Concert: Eric Clapton in Universal City, CA
In a two-hour tour-de-force boasting a repertoire that spanned nearly 90 years, Eric Clapton finished the second night of a two-night stand in Los Angeles on Wednesday (3/9) with plenty of gas in the tank.
Clapton, every bit the guitar master at 65 that he proved to be in recent decades, struck a number of instrumental voices over the course of his set at the Gibson Amphitheatre at Universal CityWalk, from the lyrical runs providing lift-off for the set's opener, "Keys To The Highway," to the earthier blues fireworks in "Old Love" and "Little Queen of Spades," to the playful side in "When Somebody Thinks You're Wonderful" and the gracious simplicity of "Wonderful Tonight."
Which is not the say the show was perfect. An acoustic set making up the middle third of the set overstayed its welcome, and keyboardist Chris Stainton, for all his technical proficiency, had some issues locking into the pocket of the rock-solid grooves laid down by bassist Willie Weeks and drummer Steve Gadd.
Keyboardist Tim Carmon mostly focused on organ, but was showcased to great effect on synth during the aforementioned "Old Love" and "Little Queen of Spades," which formed early and late set bookends that provided some of the most dynamic and virtuosic high points of the evening, with Carmon and Clapton producing some real heat during their spotlights.
Fretwork aside, one of the more unique and valuable things that Clapton brings to the table as a musician is his breadth of material. Wednesday's show reached back to early '20s for Jimmy Cox's "Nobody Knows You When You're Down and Out," touched on the mid-'30s for Fats Waller's take on Henry Woods' "When Somebody Thinks You're Wonderful" and Robert Johnson's "Little Queen of Spades." "Key To The Highway" dates to the '40s and "Hoochie Coochie Man" hails from Willie Dixon in the '50s.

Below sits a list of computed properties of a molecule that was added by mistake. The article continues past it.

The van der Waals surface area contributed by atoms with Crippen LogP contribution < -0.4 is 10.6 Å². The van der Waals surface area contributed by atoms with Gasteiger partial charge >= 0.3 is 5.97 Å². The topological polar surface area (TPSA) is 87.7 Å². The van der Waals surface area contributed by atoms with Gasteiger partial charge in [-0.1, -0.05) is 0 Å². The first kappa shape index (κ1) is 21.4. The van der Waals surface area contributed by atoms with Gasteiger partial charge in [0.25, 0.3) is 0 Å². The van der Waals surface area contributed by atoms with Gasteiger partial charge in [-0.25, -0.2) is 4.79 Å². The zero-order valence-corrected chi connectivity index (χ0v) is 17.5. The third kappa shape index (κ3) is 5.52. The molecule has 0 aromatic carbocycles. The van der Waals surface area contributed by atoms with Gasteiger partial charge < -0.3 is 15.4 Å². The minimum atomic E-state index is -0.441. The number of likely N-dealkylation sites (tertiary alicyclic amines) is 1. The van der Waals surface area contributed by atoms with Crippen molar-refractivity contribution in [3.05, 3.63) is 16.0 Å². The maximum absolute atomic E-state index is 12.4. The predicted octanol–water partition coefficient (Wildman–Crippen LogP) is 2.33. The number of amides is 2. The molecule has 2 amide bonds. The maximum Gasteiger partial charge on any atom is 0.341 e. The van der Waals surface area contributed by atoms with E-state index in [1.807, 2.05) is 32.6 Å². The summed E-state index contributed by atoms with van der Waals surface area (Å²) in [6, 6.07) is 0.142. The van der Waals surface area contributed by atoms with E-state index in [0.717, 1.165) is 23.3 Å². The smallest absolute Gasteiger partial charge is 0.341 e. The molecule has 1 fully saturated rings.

That Clapton still positions himself as a student of past masters leaves him plenty of room to continue evolving his interpretation of their work, and his craft has thrived in that light.
If any part of Clapton's stagecraft offers a definitive nod to his calendar age, it's his singing, which is just slightly less nimble and expressive than during the height of his acoustic renaissance period, and probably owes in part to the exclusion of the pitch-demanding "Tears In Heaven" from the set.
But Clapton's musical footprint has never been primarily about his singing chops, and it's fair to assume that should a future show involve less singing and more guitar playing, few would complain.
Openers Los Lobos unleashed one of their more fiery guitar displays in their hometown during a solid 45-minute set that held up well against the main event. Setlist mainstays "Mas Y Mas" and their take on the Grateful Dead's "Bertha" burned bright, and laid out a solid welcome mat for Clapton.
Eric Clapton's setlist:
Key To The Highway
Going Down Slow
Hoochie Coochie Man
I Shot The Sheriff
Nobody Knows You When You're Down And Out
River Runs Deep
When Somebody Thinks You're Wonderful
Same Old Blues
Before You Accuse me
Little Queen Of Spades
9 - Dublin, Ireland - 02 Arena
10 - Belfast, Northern Ireland - Odyssey Arena
12 - Glasgow, Scotland - SECC
14, 15 - Cardiff, Wales - International Arena
17-18, 20-21, 23-24, 26-27, 29-30 - London, England - Royal Albert Hall
1 - London, England - Royal Albert Hall
6 - Helsinki, Finland - Hartwall Arena
8 - Stockholm, Sweden - Ericsson Globe
9 - Oslo, Norway - Norwegian Wood Festival
11 - Herning, Denmark - Jyske Bank Boxen